1.Reconstitute dried mushrooms for most recipes by placing the mushrooms in a cup or bowl.
2.Fill the container about halfway.
3.Cover the mushrooms with boiling water.
4.Cover the container with plastic wrap to prevent steam from escaping.
5.Steep for 5 to 10 minutes or until the mushrooms are tender.
6.Strain the water, but don't discard it; it's very flavorful and can be used in your recipe.
7.Chop the mushrooms into small pieces and use them in the recipe as directed.
8.For a drier dish, such as stuffing or a casserole, simmer the steeping water for a few minutes to concentrate the flavors and reduce the volume a little, then add it to your dish. Add the water directly to any liquid dish, such as soup or sauce. Strain the liquid or pour it off carefully if the mushrooms contained grit.
Dried mushrooms can also be used to make a seasoning powder. Place them on a baking sheet and bake at 250 degrees F for 15 to 20 minutes to remove the last traces of moisture. Then grind the mushrooms in a food processor or spice mill. Sift out the larger pieces, and use the fine powder as a seasoning for seafood, gravies and soups.
Dried mushrooms are available in most large markets and specialty stores. Dried shiitake, morel, chanterelle and porcini mushrooms are commonly available, as are blends of several varieties. Experiment to find the flavors you like best. Dried mushrooms can be expensive, but shiitake and other Asian dried mushrooms are much cheaper at Asian markets than at supermarkets.
Use reconstituted dried mushrooms or seasoning powder as an enhancement in any recipe that calls for fresh mushrooms. Add the dried mushrooms early in the recipe so that they have time to cook and blend in.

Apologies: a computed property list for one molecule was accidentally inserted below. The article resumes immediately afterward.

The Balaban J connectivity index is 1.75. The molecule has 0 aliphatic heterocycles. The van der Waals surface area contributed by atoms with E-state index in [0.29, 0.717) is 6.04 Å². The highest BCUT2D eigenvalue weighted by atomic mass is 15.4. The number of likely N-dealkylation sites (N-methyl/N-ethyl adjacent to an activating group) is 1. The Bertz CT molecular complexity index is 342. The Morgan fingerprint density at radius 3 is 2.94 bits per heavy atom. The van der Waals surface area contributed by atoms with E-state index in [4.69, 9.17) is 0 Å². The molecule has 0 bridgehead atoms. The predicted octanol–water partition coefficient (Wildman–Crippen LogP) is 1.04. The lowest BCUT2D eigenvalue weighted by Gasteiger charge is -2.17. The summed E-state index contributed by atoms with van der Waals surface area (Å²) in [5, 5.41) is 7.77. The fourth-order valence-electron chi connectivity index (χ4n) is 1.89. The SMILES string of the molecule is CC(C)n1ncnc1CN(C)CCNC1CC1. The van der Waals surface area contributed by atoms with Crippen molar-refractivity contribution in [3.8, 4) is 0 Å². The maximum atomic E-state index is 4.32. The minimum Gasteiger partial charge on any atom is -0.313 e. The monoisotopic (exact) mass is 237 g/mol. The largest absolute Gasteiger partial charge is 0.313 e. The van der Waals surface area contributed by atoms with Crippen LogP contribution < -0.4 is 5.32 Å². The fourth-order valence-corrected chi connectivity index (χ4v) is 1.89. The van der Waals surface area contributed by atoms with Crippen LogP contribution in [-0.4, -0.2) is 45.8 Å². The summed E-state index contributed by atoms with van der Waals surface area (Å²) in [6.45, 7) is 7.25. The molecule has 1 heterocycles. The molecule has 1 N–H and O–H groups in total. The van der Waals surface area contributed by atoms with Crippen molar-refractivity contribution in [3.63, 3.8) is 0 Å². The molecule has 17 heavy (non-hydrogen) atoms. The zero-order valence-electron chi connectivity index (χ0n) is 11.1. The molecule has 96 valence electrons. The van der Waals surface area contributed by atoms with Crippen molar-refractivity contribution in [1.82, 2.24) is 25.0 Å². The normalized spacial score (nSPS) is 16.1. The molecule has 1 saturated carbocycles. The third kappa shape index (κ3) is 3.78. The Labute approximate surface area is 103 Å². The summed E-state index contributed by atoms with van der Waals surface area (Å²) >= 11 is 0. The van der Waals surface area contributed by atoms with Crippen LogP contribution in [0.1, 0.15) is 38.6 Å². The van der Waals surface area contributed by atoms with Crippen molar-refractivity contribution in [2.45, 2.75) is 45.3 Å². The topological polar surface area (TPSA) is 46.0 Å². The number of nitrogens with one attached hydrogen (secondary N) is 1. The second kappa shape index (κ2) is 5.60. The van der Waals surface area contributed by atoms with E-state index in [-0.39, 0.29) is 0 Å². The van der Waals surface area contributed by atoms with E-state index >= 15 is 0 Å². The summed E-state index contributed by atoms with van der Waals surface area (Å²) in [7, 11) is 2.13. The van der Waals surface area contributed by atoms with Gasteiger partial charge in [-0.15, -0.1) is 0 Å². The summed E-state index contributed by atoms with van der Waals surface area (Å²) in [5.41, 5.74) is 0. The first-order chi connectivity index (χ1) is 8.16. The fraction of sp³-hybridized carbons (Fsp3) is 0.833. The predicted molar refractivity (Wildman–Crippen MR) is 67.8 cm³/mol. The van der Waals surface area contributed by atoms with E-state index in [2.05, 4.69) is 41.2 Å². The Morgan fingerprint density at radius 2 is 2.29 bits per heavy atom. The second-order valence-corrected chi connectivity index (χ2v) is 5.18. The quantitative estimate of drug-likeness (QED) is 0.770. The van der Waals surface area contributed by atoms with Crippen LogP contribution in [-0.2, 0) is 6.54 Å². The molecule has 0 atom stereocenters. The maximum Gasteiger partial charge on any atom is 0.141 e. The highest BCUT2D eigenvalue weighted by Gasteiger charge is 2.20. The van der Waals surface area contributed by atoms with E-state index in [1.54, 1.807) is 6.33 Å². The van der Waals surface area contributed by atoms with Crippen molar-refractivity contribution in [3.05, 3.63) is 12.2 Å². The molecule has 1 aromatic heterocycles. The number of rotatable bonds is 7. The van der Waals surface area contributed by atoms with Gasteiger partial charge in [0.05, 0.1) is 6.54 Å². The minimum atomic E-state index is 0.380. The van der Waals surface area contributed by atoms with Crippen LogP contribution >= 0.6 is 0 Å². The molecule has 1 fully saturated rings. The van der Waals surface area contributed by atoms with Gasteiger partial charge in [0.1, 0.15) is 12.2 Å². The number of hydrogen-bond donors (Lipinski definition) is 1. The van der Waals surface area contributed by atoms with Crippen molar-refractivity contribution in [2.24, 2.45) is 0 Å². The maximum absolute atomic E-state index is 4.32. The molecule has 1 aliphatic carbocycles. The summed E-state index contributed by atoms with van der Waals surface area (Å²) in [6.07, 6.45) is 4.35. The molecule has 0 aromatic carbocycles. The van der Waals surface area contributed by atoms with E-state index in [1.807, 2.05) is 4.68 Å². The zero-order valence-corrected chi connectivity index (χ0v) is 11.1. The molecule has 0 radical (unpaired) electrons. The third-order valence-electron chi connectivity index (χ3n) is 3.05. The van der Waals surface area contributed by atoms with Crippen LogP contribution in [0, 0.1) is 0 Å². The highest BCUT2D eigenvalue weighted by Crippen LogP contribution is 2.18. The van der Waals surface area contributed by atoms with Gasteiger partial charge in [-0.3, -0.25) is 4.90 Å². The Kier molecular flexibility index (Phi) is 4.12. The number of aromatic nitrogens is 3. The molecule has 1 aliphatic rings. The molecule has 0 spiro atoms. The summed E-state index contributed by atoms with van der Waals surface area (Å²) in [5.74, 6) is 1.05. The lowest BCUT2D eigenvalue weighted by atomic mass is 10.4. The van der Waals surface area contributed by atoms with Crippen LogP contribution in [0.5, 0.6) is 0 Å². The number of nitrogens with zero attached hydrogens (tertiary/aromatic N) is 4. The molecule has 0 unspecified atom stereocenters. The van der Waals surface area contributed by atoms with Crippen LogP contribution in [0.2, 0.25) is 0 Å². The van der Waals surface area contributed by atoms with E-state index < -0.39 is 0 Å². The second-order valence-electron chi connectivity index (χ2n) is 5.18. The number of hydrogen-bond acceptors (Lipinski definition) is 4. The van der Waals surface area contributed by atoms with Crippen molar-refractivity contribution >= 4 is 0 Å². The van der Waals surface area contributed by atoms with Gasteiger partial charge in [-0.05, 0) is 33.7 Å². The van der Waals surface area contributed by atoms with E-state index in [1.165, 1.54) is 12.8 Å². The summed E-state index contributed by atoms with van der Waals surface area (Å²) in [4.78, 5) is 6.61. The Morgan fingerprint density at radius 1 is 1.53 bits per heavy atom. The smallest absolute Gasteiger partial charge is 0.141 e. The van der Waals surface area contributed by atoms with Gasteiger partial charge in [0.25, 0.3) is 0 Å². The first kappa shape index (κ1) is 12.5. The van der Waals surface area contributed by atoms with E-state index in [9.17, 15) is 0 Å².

1.Tuck and try to keep a straight line if you find yourself the unsuspecting victim of a slow, flat section. This will help retain your speed and carry you further than anything else you can do.
2."Slingshot" if you are with friends who are skiing (it could happen), which means that they offer you a pole to pull you along. This is not a recommended technique if you have a large ego as you will, no doubt, hear about it later from these skiers. You could also get skewered by the skier’s pole.
3.Take your back foot out of the back binding and push like you are on a skateboard until you get to a slope again.
4.Claw the snow like a dog in very short sections to propel yourself along. It works, but it's the least dignified thing you can do on a board.
Tips: Try to avoid flat, speed-free sections of the mountain by checking the trail map. Most maps will indicate flats on a legend.
Warnings: Watch out for skiers and snowboarders who bomb past you at high speed as they attempt to get through the flats. They are moving fast, and you are moving slowly or not at all. This could be an Excedrin moment.
Overall Warnings: Skateboarding is an inherently dangerous activity that can result in serious injury or death. We recommend that you seek proper training and equipment before attempting this activity.